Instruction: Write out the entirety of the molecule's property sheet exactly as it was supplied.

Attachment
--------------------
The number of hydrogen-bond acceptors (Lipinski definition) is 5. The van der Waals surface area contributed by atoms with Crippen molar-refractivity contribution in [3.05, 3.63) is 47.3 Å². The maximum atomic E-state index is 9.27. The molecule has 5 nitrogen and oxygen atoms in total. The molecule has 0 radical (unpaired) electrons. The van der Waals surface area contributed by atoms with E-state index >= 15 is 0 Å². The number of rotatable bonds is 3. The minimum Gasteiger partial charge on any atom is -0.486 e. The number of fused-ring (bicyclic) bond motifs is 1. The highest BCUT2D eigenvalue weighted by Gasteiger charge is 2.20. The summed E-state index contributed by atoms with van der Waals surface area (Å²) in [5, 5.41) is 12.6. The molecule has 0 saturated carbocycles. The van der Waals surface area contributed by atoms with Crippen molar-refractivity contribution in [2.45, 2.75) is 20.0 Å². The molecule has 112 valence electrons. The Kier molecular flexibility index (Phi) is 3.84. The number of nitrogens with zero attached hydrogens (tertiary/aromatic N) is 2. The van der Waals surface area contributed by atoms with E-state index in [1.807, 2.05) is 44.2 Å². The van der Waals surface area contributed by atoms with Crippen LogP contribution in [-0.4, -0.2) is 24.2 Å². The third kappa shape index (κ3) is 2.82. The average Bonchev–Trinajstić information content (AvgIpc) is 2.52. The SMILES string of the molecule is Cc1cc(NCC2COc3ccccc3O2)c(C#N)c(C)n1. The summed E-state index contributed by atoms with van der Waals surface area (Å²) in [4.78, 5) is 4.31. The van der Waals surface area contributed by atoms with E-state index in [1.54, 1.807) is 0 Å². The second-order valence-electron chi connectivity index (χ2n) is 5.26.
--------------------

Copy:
The number of hydrogen-bond acceptors (Lipinski definition) is 5. The van der Waals surface area contributed by atoms with Crippen molar-refractivity contribution in [3.05, 3.63) is 47.3 Å². The maximum atomic E-state index is 9.27. The molecule has 5 nitrogen and oxygen atoms in total. The molecule has 0 radical (unpaired) electrons. The van der Waals surface area contributed by atoms with E-state index >= 15 is 0 Å². The number of rotatable bonds is 3. The minimum Gasteiger partial charge on any atom is -0.486 e. The number of fused-ring (bicyclic) bond motifs is 1. The highest BCUT2D eigenvalue weighted by Gasteiger charge is 2.20. The summed E-state index contributed by atoms with van der Waals surface area (Å²) in [5, 5.41) is 12.6. The molecule has 0 saturated carbocycles. The van der Waals surface area contributed by atoms with Crippen molar-refractivity contribution in [2.45, 2.75) is 20.0 Å². The molecule has 112 valence electrons. The Kier molecular flexibility index (Phi) is 3.84. The number of nitrogens with zero attached hydrogens (tertiary/aromatic N) is 2. The van der Waals surface area contributed by atoms with E-state index in [1.807, 2.05) is 44.2 Å². The van der Waals surface area contributed by atoms with Crippen LogP contribution in [-0.4, -0.2) is 24.2 Å². The third kappa shape index (κ3) is 2.82. The average Bonchev–Trinajstić information content (AvgIpc) is 2.52. The SMILES string of the molecule is Cc1cc(NCC2COc3ccccc3O2)c(C#N)c(C)n1. The summed E-state index contributed by atoms with van der Waals surface area (Å²) in [4.78, 5) is 4.31. The van der Waals surface area contributed by atoms with E-state index in [1.54, 1.807) is 0 Å². The second-order valence-electron chi connectivity index (χ2n) is 5.26.